Design sprint: a high-pressure week
Successful innovation is no coincidence – it is the result of a design process that consistently focuses on the user and is open for experiments while being efficient and tailored to the project at hand. To this end, we use design sprints* for our projects. Svenja Noä, Senior User Experience Consultant with UID, explains the method:
Svenja: "Just like a 400m hurdle race, design sprint combines speed and concentration. In only five days, we perform a mammoth task together with the client’s multidisciplinary team:
- Monday: analysis – developing a common understanding of the target and the questions to be answered during the week; defining the sprint’s focus
- Tuesday: ideation – gathering inspiration and generating ideas in a multi-tier process
- Wednesday: decision – selecting the ideas to be developed as prototypes; planning prototype development
- Thursday: prototyping – bringing the idea to life as realistically as possible
- Friday: test – testing the solution with five real users; the team evaluates the tests "on the fly"
Who should participate?
A good mix of professions widens the horizon and the knowledge base for sprint ideas. Do not hesitate to invite participants from other fields. This allows for new team solutions reflecting various fields of expertise that nobody would have considered otherwise. If the design perspective is not sufficiently represented in your teams, I suggest taking external experience designers on board. Professional lateral thinkers often manage, in no time at all, to inspire the sprint team to keep thinking – and to keep thinking differently. This also makes life easier for the moderator who, in his role, only has limited influence on the technical development of the process.
What needs to be prepared?
The tightly scheduled sprint week leaves no time for elaborate discussions on the context of use. Any information on targets and requirements of users and stakeholders needs to be provided upfront, including qualitative user interviews supplemented by customer service data or survey findings. Invite providers of such information for a short presentation on day 1 or even ask them to attend the entire sprint.
What is indispensable?
The design sprint requires the decision maker to be present – at least temporarily. It is mandatory for the role of the decision maker to be taken on by the person that bears the responsibility for the product or solution to be developed. This ensures that decisions remain binding beyond the duration of the sprint and that the participants’ time is spent wisely.
What are the prerequisites?
The sprint format is quite demanding on the participants: For six hours per day, they have to be highly focused in the workshop room while their daily business comes to a standstill. For many participants this means that they have to put in extra early-morning or late-night shifts. Therefore it is all the more important to provide a pleasant atmosphere and good food: breaks, healthy snacks and beverages as well as a team lunch keep spirits up.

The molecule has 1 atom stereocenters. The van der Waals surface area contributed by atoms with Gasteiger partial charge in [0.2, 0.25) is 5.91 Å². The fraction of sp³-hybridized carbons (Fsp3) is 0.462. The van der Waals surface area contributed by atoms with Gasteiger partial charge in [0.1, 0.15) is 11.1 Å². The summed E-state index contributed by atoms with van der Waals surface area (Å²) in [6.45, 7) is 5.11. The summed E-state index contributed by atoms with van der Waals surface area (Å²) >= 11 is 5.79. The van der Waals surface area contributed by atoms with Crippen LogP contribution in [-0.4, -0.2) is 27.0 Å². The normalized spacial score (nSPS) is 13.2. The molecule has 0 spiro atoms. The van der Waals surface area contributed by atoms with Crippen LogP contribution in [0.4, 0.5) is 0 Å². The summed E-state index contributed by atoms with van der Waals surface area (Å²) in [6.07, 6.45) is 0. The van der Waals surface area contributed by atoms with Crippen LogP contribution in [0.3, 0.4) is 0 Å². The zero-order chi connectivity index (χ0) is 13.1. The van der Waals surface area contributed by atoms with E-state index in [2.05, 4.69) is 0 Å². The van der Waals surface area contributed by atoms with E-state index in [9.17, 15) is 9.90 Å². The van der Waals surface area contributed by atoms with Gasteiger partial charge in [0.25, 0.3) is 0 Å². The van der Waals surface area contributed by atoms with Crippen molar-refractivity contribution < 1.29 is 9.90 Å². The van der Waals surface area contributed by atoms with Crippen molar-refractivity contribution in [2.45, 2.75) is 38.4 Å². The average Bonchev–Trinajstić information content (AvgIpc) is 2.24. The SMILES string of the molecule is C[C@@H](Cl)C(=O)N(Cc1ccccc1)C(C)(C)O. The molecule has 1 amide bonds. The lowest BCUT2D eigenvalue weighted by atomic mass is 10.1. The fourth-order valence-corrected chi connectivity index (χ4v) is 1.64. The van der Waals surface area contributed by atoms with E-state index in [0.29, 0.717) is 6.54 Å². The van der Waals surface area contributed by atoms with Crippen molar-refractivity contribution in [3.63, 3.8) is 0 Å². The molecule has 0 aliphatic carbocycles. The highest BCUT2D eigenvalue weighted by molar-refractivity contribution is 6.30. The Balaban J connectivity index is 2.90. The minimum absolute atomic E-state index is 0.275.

When to use which process?
What is the right scenario to use design thinking, design sprint or human-centered design?
"What is the future of public transport in Munich?" is a very open question that is perfect for design thinking. Design sprints, however, are used for very specific questions that are closely related to the current situation. For example: "How can demand in public transport on weekends be increased to achieve a better utilization?"
Design sprint focuses on speedy, creative answers to a specific question – and generates real user feedback within five days. It is therefore perfectly suited for early project stages when fast and well-founded decisions need to be made. In the course of the project, individual questions can be easily addressed in sprints, too.
In order to achieve quick exploitable results, the sprint needs to be limited to individual aspects of a solution. The human-centered design process, however, – following or independently of a sprint – can be used for detailing the product.
False starts in design sprint
Obstacles for efficient sprinting:
- There is no management buy-in: the management considers design sprints to be optional playgrounds and does not expect relevant product decisions.
- No decision maker is available or decisions are delegated to the team.
- The decision maker is already convinced of a particular solution before the sprint and only attempts to legitimize it through the team process.
- Team members are not released from the daily duties to perform the sprint.
- The team is very homogenous and has already repeatedly pondered over the current problems in the same constellation.
- Team members feel insecure about their role in the sprint or are not used to their ideas being valued.
This goes to show one thing: Apart from the speed and concentration of a sprinter, it takes the stamina of a marathon runner and the team spirit of a relay team to make the sprint week a success and to keep the sprinters happy.
Svenja Noä is a Senior User Experience Consultant with User Interface Design GmbH in Mannheim. Being an interaction designer with additional qualifications as a usability consultant she works at the interface between design, psychology and computer science. The graduate designer compensates the efforts of creative sprinting with gardening, drawing and yoga.
* design sprints based on the Google Ventures model, as described by Jake Knapp in "Sprint. How to Solve Big Problems and Test New Ideas in Just 5 Days", Redline 2016